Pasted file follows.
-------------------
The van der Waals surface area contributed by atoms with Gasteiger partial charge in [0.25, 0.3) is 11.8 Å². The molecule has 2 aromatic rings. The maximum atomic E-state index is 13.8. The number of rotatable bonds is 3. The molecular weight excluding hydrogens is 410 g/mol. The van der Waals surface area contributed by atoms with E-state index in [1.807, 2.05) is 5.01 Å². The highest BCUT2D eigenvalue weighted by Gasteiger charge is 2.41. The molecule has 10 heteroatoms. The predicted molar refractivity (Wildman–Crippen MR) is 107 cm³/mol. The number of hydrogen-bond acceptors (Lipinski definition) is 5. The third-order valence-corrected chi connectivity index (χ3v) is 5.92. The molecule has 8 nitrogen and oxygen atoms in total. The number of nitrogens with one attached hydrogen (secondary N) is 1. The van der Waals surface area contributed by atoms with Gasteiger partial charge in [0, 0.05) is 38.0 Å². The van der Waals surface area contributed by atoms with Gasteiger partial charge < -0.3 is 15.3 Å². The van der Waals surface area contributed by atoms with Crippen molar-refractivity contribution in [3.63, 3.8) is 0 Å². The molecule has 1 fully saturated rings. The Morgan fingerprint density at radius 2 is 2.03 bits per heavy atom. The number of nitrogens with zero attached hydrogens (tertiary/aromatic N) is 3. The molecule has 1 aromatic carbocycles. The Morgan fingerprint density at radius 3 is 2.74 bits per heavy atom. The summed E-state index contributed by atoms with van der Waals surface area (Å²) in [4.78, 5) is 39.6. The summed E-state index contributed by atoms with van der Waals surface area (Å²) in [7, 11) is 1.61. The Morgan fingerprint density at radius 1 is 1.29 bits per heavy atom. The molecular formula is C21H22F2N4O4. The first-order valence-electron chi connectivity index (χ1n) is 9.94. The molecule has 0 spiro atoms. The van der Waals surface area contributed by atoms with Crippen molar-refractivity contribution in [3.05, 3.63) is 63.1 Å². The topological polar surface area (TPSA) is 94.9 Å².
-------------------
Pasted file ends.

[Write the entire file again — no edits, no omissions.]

The van der Waals surface area contributed by atoms with Gasteiger partial charge in [0.25, 0.3) is 11.8 Å². The molecule has 2 aromatic rings. The maximum atomic E-state index is 13.8. The number of rotatable bonds is 3. The molecular weight excluding hydrogens is 410 g/mol. The van der Waals surface area contributed by atoms with E-state index in [1.807, 2.05) is 5.01 Å². The highest BCUT2D eigenvalue weighted by Gasteiger charge is 2.41. The molecule has 10 heteroatoms. The predicted molar refractivity (Wildman–Crippen MR) is 107 cm³/mol. The number of hydrogen-bond acceptors (Lipinski definition) is 5. The third-order valence-corrected chi connectivity index (χ3v) is 5.92. The molecule has 8 nitrogen and oxygen atoms in total. The number of nitrogens with one attached hydrogen (secondary N) is 1. The van der Waals surface area contributed by atoms with Gasteiger partial charge in [0, 0.05) is 38.0 Å². The van der Waals surface area contributed by atoms with Gasteiger partial charge < -0.3 is 15.3 Å². The van der Waals surface area contributed by atoms with Crippen molar-refractivity contribution in [3.63, 3.8) is 0 Å². The molecule has 1 fully saturated rings. The Morgan fingerprint density at radius 2 is 2.03 bits per heavy atom. The number of nitrogens with zero attached hydrogens (tertiary/aromatic N) is 3. The molecule has 1 aromatic carbocycles. The Morgan fingerprint density at radius 3 is 2.74 bits per heavy atom. The summed E-state index contributed by atoms with van der Waals surface area (Å²) in [4.78, 5) is 39.6. The summed E-state index contributed by atoms with van der Waals surface area (Å²) in [7, 11) is 1.61. The Morgan fingerprint density at radius 1 is 1.29 bits per heavy atom. The molecular formula is C21H22F2N4O4. The first-order valence-electron chi connectivity index (χ1n) is 9.94. The molecule has 0 spiro atoms. The van der Waals surface area contributed by atoms with Crippen molar-refractivity contribution in [3.05, 3.63) is 63.1 Å². The topological polar surface area (TPSA) is 94.9 Å².